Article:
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Morning Security Brief: Koreas Engage in Artillery Fire, China Cracks Down on Terrorism, And Missing Flight Search Continues

By Megan Gates

► South Korea retaliated against North Korea this morning after its northern neighbor conducted a live-fire military drill and hundreds of shells fell into South Korean-controlled waters near Baengnyong Island, The New York Times reports. “Earlier on Monday, North Korea had told the South that it would conduct live-fire military drills in seven zones along the maritime border, which hugs the southern coast of North Korea,” the report said. “Then its artillery pieces and multiple-rocket launchers rolled out of shoreline tunnels and fired 500 shells and projectiles between 12:15 p.m. and 3:30 p.m.” Approximately 100 of the shells fell into South Korean-controlled waters and in retaliation, South Korean marines fired 300 K-9 self-propelled artillery pieces into North Korean waters. Artillery exchanges like this are not unusual in the area, but “they raised fears that the often-repeated cycle of peace overtures followed by military provocations was resuming on the Korean Peninsula,” the Times said.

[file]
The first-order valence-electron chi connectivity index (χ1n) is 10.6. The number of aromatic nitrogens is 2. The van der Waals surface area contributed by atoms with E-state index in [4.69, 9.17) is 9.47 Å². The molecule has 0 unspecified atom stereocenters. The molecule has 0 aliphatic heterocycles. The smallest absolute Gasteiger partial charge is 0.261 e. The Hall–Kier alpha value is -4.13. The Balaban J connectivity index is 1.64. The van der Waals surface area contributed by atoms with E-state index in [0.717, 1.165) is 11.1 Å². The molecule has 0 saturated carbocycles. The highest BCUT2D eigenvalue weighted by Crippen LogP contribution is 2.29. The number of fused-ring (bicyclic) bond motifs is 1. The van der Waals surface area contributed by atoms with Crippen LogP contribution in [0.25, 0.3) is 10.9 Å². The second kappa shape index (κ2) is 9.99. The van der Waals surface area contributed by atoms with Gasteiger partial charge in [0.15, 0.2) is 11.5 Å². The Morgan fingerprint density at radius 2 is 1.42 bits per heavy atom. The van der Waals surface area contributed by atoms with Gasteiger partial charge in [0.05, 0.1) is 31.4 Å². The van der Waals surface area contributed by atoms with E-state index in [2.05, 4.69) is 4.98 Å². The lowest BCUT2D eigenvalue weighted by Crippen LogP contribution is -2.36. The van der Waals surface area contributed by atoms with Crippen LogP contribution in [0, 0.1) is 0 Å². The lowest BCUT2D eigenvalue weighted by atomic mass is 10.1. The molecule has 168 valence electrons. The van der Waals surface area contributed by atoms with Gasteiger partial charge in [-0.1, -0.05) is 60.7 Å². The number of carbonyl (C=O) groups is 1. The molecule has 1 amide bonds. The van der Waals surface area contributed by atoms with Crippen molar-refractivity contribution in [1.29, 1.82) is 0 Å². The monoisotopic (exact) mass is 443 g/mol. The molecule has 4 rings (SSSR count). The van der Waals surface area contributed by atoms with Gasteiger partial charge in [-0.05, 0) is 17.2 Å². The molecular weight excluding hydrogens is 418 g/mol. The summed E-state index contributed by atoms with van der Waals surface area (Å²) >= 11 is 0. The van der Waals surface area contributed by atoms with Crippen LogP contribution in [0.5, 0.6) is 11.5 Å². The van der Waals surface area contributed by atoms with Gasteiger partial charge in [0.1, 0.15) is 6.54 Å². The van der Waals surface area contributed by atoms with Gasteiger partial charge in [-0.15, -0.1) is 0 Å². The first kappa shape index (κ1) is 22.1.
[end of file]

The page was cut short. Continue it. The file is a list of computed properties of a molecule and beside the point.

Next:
► In response to an attack on a train station where 29 people were knifed to death by extremists, China announced it will crack down on video and audio recordings that promote terrorism, religious extremism, and separatism, according to Reuters. “The notice, published by judicial, cultural, and public security organs, said it is forbidden to spread such video and audio recordings on the web, via mobile phone, on social media, and online marketplaces, among other means,” Reuters reports. Chinese authorities are especially concerned about the region of Xinjian, which they say is home to separatist militants who are motivated by religious extremism.

► Objects originally thought to belong to the missing Malaysia Airlines flight 370 turned out to be fishing equipment, according to an announcement by Australian officials today. Australia is leading the search effort to find debris from the flight, which is believed to have crashed in the Indian Ocean, but so far no wreckage has been recovered, reports USA TODAY. Australian Prime Minister Tony Abbott said the search would continue and did not put a time limit on the operation.

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